US Energy Independence Could Mean More Mideast Turmoil

Friday, 24 May 2013 08:07 AM

By John Morgan

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Surging U.S. oil production will stir the pot of Mideast geopolitics because it means energy security will no longer dictate American foreign policy, according to an analysis by the Voice of America, a U.S. government-sponsored news and information broadcaster.

A report from the International Energy Agency (IEA) concludes a jump in new U.S. oil supplies will lead ultimately to our nation's energy independence.

In the meantime, the growing "supply shock" from the steady increase is expected to have a "huge impact on international relations and the balance of power," the VOA said.

Editor's Note:
 
Economist Warns: ‘Money From Heaven a Path to Hell.’ See Evidence.

John Mitchell, an oil market analyst at Chatham House in London, asked, "Will the Middle East still be so dependent on U.S. military support? I am sure the answer is probably yes, but maybe the U.S. does not have quite the same interest in that as it did before."

Christopher Davidson of the University of Durham in England, author of "After the Sheikhs: The Coming Collapse of the Gulf Monarchies," sees a profound impact on the Mideast from an energy-independent United States.

"What we are also likely to see is the United States start to hedge its positions a bit better on the Gulf monarchies," Davidson said. "As it loses the dependent nature of this economic partnership, we are perhaps starting to see the U.S. already starting to reach out to opposition groups in Bahrain, for example, and increasingly in Saudi Arabia."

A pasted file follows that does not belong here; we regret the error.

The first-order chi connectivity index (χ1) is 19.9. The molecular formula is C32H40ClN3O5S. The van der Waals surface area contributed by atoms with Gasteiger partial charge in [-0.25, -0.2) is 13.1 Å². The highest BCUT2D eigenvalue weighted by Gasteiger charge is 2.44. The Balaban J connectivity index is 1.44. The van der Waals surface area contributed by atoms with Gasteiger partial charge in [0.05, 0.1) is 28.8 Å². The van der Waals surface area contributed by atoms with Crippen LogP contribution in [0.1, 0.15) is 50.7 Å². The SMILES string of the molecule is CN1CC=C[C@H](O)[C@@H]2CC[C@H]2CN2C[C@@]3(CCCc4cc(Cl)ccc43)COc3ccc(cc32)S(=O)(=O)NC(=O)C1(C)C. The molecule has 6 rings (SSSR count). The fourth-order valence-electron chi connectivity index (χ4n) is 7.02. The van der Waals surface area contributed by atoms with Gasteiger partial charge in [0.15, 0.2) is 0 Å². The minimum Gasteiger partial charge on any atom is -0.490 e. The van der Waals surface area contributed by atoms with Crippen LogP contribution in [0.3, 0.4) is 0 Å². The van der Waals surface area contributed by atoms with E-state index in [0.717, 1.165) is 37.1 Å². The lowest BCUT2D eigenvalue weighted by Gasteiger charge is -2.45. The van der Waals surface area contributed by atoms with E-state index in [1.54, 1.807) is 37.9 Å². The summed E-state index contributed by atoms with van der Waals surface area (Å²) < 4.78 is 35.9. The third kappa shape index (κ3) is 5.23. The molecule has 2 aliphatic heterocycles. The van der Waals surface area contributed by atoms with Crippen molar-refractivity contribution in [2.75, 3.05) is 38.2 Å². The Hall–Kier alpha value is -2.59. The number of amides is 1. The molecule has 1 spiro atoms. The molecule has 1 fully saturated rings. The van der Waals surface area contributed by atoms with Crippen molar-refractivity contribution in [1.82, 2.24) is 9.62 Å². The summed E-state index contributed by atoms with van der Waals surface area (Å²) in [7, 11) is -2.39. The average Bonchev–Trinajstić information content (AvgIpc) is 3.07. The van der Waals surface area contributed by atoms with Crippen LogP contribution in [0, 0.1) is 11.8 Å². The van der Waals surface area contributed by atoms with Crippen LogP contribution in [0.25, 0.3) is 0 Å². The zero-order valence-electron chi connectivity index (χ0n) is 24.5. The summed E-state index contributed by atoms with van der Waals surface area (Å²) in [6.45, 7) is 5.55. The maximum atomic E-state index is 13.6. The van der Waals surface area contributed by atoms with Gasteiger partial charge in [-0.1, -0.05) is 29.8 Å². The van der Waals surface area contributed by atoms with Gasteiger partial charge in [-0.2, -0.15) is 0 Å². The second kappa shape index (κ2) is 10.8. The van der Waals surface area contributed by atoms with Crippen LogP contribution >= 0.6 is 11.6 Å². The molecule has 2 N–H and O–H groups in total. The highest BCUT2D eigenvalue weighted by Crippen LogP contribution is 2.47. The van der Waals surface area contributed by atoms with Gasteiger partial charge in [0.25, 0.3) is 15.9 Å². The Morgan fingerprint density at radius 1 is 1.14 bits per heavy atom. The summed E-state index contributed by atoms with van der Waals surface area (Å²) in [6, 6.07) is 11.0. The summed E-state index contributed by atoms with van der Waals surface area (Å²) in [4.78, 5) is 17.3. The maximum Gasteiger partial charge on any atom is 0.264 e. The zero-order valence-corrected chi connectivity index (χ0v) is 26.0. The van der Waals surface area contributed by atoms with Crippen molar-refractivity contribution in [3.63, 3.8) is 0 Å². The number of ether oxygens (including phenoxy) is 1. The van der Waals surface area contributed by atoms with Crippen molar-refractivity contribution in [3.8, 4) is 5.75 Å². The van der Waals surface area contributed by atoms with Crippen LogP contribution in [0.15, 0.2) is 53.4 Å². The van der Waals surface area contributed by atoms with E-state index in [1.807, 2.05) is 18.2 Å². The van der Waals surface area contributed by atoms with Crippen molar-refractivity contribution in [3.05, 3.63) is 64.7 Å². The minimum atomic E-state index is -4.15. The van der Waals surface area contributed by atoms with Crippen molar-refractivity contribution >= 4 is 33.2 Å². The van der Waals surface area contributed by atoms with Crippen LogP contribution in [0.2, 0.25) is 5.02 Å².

Davidson told VOA that the oil-rich Gulf states are trying to calm popular unrest with government handouts, but that falling oil export receipts could make that more difficult.

"Within just a couple of years we'll have a public spending deficit in most of the Gulf monarchies," Davidson said. "At the same time, we are also seeing the demonstration effect of the Arab Spring in Syria and north Africa starting to embolden the people of these countries. They are no longer willing to tolerate autocracy."

While Mideast oil countries may pivot more toward Asia for their exports, Davidson said, China and other Pacific nations would not be able to guarantee Mideast security.

But U.S. government officials are trying to reassure Mideast allies on the energy issue, according to The Hill.

In a speech last month, National Security Adviser Tom Donilon maintained decreasing U.S. oil imports will not lead to a reduction in our diplomatic and security focus on the Middle East and elsewhere.

"Reduced energy imports do not mean the United States can or should disengage from the Middle East or the world," he said at the opening of Columbia University's Center on Global Energy Policy, The Hill reported

"Global energy markets are part of a deeply interdependent world economy. The United States continues to have an enduring interest in stable supplies of energy and the free flow of commerce everywhere," Donilon added.

Editor's Note: Economist Warns: ‘Money From Heaven a Path to Hell.’ See Evidence.

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